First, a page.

The mechanism of toxicity of Argemone mexicana is summarised in box FB1.

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    Figure FB1

    Clinical features

    Persons of all ages are affected, except breast-fed infants and toddlers who have no mustard oil in their diets. The disease is seen mostly in epidemic form but isolated cases also occur occasionally.18 Both sexes are affected equally. In India the incidence reaches its peak in July to August when newly extracted oil harvested towards the end of summer is sold. Due to a decrease in toxicity during storage of oil, the incidence is lowest in April.53

    Onset is usually subacute or insidious with watery diarrhoea and vomiting. This lasts from a few days to more than a week. In a few outbreaks diarrhoea was not a common feature at the outset but it usually precedes the onset of oedema. Gastrointestinal disturbances at onset have been reported by various investigators in 52–80% of cases.25 Intermittent or continuous fever, ranging from 99°F to 100.5°F, is noted commonly but is seldom high-grade. Arthralgias, myalgias, and low backache are also seen. Significant hair loss is observed occasionally.54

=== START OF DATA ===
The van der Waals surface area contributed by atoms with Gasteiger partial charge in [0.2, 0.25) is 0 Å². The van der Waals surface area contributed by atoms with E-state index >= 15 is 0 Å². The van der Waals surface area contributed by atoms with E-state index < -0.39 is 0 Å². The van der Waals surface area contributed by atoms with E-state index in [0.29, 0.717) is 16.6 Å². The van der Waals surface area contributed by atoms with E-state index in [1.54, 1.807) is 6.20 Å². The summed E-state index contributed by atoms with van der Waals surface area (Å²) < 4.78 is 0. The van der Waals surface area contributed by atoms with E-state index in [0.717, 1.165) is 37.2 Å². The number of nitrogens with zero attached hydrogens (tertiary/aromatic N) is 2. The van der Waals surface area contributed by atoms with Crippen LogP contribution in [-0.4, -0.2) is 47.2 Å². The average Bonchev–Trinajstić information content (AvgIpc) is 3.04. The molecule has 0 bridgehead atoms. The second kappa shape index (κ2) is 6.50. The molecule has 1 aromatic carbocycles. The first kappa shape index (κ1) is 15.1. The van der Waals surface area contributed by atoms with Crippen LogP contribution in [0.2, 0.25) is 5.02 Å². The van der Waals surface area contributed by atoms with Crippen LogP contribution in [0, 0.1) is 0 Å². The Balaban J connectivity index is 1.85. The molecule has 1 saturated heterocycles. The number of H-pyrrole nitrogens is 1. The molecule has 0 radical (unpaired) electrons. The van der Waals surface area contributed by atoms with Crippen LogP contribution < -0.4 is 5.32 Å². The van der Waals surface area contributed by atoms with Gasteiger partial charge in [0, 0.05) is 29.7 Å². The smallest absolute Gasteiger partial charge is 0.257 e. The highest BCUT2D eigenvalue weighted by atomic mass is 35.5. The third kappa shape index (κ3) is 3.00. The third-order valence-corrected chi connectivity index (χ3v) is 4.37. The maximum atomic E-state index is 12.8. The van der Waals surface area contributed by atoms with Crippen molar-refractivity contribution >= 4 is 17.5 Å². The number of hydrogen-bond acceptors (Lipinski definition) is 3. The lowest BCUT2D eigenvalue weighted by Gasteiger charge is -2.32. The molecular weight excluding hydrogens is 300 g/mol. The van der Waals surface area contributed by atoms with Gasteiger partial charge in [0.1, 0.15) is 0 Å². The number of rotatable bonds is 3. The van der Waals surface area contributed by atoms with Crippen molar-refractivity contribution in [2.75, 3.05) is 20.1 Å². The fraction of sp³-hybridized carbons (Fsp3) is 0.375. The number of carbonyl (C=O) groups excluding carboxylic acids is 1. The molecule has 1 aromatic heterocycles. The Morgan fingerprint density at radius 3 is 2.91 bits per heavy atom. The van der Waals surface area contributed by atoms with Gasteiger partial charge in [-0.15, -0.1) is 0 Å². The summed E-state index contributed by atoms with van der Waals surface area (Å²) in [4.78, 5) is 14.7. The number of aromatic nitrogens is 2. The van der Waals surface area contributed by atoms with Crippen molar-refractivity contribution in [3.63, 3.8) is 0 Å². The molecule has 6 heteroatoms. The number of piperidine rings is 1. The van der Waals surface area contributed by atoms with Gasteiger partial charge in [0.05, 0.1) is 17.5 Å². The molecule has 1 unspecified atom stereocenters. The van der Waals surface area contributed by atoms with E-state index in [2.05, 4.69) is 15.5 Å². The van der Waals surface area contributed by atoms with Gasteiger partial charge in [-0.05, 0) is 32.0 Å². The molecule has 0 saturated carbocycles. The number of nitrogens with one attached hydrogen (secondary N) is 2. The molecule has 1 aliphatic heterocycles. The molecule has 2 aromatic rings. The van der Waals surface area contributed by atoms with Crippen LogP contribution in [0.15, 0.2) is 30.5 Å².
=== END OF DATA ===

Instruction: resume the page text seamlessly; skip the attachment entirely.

Bilaterally symmetrical pitting oedema of the lower limbs extending from the ankles up to the scrotum and abdominal wall is a constant feature. The oedema increases after standing, typically reaching a maximum at the end of the day and decreasing on recumbency. Marked cutaneous flush with tenderness and blanching of oedematous parts on pressure, burning sensations, itching and paresthesias are usually observed. The oedema is only partially responsive to diuretics. Vascular naevi, small and dilated superficial veins and hyperpigmentation may be seen.36 55 Telangiectases and sarcoids under the skin and mucus membranes, including anal mucosa, may appear. These can cause blood loss, which may be severe and contribute to anaemia.